My name is Daniel and I'm 17 years old. I am currently designing a study to investigate compounds that potentially increase the replication of neural cells. I will be using neuroblastoma cells and creating different water based media to apply to these cells. I don't however understand how they divide. Is it via mitosis or do they replicate in a different way as they are essentially, cancer cells.

  • $\begingroup$ don't cancer cells divide by mitosis as well - it's just not as regulated as in a normally dividing cell $\endgroup$ – Vance L Albaugh Oct 7 '16 at 15:17
  • $\begingroup$ I thought it was mitosis but it was increased. I could calculate the mitotic index of control groups with no media applied to it and then calculate the mitotic index of the cells where the compunds have been added? How reliable would this be as evidence? $\endgroup$ – Daniel Oct 7 '16 at 16:31
  • $\begingroup$ you're correct (as far as I know) - cancer cells divide similar to other cells... it's just much more rapid... what is your question that you're trying to ask with your experiment? A well-focused questions is of paramount importance prior to conducting a well-controlled study. $\endgroup$ – Vance L Albaugh Oct 7 '16 at 16:41
  • $\begingroup$ Pathologists do indeed calculate mitotic indices to determine how rapidly the cells are dividing compared to normal cells, but you need to establish what's normal first. That is your control group. $\endgroup$ – anongoodnurse Oct 7 '16 at 18:07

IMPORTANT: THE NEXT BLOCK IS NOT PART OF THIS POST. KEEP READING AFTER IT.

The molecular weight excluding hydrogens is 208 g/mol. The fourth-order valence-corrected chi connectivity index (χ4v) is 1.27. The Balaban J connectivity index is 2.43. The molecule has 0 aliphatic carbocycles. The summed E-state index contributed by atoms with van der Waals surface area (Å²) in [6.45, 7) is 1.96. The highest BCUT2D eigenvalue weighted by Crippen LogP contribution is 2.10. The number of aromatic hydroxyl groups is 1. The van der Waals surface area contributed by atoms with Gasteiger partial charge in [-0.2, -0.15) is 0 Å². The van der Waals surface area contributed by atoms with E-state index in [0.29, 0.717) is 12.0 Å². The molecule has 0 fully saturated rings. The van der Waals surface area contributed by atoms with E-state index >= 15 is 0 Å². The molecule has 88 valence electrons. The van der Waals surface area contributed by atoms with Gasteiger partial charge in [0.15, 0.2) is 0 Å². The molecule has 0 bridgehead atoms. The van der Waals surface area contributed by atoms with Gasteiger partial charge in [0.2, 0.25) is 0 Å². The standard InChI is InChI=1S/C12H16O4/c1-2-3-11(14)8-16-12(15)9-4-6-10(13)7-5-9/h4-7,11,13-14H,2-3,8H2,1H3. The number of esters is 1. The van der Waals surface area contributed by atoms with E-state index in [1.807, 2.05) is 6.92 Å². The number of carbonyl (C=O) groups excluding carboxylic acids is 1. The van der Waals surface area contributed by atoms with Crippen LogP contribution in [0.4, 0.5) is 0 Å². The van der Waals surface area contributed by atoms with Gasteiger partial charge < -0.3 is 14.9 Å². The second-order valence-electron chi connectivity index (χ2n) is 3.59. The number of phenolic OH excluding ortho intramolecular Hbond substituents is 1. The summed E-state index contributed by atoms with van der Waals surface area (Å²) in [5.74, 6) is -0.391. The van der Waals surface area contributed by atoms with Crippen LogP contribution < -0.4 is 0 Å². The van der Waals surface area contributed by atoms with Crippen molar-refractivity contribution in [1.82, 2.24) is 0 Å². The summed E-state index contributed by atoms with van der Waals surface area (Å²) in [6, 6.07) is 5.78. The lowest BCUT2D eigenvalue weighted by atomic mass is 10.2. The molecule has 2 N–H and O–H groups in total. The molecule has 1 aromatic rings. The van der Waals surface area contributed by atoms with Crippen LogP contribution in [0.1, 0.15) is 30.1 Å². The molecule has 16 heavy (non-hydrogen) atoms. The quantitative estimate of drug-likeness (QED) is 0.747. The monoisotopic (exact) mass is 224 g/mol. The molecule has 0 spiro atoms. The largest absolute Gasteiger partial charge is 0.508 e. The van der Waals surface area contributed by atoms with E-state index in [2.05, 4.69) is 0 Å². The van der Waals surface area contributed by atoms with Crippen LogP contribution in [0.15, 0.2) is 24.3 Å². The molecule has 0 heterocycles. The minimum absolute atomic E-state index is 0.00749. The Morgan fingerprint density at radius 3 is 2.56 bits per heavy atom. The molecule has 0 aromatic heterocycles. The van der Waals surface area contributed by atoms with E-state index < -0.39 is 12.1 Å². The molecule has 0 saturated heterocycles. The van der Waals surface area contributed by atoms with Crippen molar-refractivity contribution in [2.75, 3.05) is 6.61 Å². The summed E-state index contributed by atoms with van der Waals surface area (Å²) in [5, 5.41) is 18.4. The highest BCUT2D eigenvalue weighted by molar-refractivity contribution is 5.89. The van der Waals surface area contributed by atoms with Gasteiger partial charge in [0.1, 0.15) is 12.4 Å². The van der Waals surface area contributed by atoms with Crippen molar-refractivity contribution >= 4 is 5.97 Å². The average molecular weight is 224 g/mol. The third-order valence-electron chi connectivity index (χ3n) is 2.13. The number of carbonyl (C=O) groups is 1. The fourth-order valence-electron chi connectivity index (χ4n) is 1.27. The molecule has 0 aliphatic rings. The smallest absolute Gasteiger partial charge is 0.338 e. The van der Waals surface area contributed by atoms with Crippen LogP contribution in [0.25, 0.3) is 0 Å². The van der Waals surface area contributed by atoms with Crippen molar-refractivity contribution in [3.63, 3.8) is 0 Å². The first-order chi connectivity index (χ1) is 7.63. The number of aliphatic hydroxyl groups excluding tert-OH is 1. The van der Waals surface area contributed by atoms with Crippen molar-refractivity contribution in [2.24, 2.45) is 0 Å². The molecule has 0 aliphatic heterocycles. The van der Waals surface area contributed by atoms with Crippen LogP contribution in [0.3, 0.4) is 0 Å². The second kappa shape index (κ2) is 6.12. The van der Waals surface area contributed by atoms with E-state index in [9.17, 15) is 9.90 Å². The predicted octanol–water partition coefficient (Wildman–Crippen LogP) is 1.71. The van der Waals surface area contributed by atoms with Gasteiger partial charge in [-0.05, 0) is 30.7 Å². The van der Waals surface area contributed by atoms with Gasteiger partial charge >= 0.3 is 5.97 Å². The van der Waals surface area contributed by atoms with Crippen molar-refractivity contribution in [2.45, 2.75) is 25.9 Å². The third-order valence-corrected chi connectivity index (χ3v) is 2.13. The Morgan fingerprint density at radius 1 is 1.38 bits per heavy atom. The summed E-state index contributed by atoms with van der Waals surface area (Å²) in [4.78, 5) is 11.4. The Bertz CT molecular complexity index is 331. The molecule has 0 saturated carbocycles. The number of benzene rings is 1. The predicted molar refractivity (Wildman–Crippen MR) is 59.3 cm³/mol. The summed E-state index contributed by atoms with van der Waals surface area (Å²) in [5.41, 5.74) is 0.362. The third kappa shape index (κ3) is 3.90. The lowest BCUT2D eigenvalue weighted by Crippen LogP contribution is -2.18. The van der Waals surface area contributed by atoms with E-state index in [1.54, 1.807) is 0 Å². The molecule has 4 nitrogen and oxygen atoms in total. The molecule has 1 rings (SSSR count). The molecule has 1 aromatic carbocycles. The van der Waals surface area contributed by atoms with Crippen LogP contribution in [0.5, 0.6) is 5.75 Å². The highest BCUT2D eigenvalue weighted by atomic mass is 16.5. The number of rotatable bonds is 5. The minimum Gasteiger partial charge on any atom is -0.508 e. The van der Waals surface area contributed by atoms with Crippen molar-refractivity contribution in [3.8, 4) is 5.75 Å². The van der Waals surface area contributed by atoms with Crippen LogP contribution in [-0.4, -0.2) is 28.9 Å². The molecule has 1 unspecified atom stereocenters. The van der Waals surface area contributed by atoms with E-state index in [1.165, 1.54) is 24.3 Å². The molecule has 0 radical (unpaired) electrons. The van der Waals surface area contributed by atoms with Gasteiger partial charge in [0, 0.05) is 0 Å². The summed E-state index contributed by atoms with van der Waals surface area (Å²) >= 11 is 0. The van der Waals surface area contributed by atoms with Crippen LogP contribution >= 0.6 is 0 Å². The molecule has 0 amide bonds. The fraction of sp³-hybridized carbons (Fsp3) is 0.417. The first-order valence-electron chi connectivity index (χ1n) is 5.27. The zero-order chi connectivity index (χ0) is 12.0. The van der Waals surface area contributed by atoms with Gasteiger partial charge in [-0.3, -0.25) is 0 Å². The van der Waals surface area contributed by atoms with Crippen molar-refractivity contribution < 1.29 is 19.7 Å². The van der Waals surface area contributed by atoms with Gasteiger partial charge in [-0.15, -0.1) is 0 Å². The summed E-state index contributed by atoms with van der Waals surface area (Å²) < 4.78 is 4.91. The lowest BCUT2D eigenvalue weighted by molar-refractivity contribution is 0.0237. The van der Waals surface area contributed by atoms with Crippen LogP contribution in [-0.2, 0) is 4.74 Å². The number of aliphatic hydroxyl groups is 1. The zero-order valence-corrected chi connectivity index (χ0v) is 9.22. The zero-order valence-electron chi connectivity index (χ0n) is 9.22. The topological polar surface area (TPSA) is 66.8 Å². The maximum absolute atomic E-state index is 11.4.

• $\begingroup$ It isn't really an closed question that I'm trying to answer, it is investigating which substances can increase the rate of cell division. The substances have been decided by reading about speculation surrounding these substances as to whether they actually have the potential to do this. If you want to hear more about a method, I'd be happy to share my ideas. Hopefully if there are any flaws, you can help rectify them as I am only an A-level student at the minute. $\endgroup$ – Daniel Oct 8 '16 at 12:21

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